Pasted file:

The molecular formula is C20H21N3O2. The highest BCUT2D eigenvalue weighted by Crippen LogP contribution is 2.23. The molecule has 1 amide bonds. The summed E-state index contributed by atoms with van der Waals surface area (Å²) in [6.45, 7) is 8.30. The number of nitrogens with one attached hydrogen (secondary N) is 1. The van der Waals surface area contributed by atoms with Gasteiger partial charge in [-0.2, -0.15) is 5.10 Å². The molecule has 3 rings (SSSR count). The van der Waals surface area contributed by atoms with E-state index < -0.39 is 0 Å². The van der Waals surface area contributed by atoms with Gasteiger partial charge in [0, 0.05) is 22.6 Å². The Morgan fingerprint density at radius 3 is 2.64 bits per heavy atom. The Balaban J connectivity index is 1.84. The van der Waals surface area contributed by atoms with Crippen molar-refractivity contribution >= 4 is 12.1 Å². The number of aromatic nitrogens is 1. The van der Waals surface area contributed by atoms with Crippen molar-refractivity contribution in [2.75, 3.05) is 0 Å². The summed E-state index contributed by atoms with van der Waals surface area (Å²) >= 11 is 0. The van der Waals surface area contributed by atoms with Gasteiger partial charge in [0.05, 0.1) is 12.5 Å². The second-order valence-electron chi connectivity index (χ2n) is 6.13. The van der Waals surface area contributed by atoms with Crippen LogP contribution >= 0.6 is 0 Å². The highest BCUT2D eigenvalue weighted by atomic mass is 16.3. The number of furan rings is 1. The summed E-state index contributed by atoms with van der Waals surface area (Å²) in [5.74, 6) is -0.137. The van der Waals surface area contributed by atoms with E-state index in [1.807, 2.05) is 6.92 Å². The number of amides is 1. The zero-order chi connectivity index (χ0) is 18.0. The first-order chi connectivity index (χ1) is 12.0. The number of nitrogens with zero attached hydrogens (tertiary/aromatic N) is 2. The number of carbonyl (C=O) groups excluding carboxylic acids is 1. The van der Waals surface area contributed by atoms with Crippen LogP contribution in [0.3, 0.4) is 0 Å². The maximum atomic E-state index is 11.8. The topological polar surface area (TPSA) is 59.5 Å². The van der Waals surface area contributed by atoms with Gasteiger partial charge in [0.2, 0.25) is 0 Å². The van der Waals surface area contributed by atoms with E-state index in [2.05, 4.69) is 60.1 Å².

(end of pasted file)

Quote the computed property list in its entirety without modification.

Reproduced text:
The molecular formula is C20H21N3O2. The highest BCUT2D eigenvalue weighted by Crippen LogP contribution is 2.23. The molecule has 1 amide bonds. The summed E-state index contributed by atoms with van der Waals surface area (Å²) in [6.45, 7) is 8.30. The number of nitrogens with one attached hydrogen (secondary N) is 1. The van der Waals surface area contributed by atoms with Gasteiger partial charge in [-0.2, -0.15) is 5.10 Å². The molecule has 3 rings (SSSR count). The van der Waals surface area contributed by atoms with E-state index < -0.39 is 0 Å². The van der Waals surface area contributed by atoms with Gasteiger partial charge in [0, 0.05) is 22.6 Å². The Morgan fingerprint density at radius 3 is 2.64 bits per heavy atom. The Balaban J connectivity index is 1.84. The van der Waals surface area contributed by atoms with Crippen molar-refractivity contribution >= 4 is 12.1 Å². The number of aromatic nitrogens is 1. The van der Waals surface area contributed by atoms with Crippen molar-refractivity contribution in [2.75, 3.05) is 0 Å². The summed E-state index contributed by atoms with van der Waals surface area (Å²) >= 11 is 0. The van der Waals surface area contributed by atoms with Gasteiger partial charge in [0.05, 0.1) is 12.5 Å². The second-order valence-electron chi connectivity index (χ2n) is 6.13. The van der Waals surface area contributed by atoms with Crippen LogP contribution >= 0.6 is 0 Å². The highest BCUT2D eigenvalue weighted by atomic mass is 16.3. The number of furan rings is 1. The summed E-state index contributed by atoms with van der Waals surface area (Å²) in [5.74, 6) is -0.137. The van der Waals surface area contributed by atoms with E-state index in [1.807, 2.05) is 6.92 Å². The number of amides is 1. The zero-order chi connectivity index (χ0) is 18.0. The first-order chi connectivity index (χ1) is 12.0. The number of nitrogens with zero attached hydrogens (tertiary/aromatic N) is 2. The number of carbonyl (C=O) groups excluding carboxylic acids is 1. The van der Waals surface area contributed by atoms with Crippen LogP contribution in [0.3, 0.4) is 0 Å². The maximum atomic E-state index is 11.8. The topological polar surface area (TPSA) is 59.5 Å². The van der Waals surface area contributed by atoms with Gasteiger partial charge in [0.2, 0.25) is 0 Å². The van der Waals surface area contributed by atoms with E-state index in [2.05, 4.69) is 60.1 Å².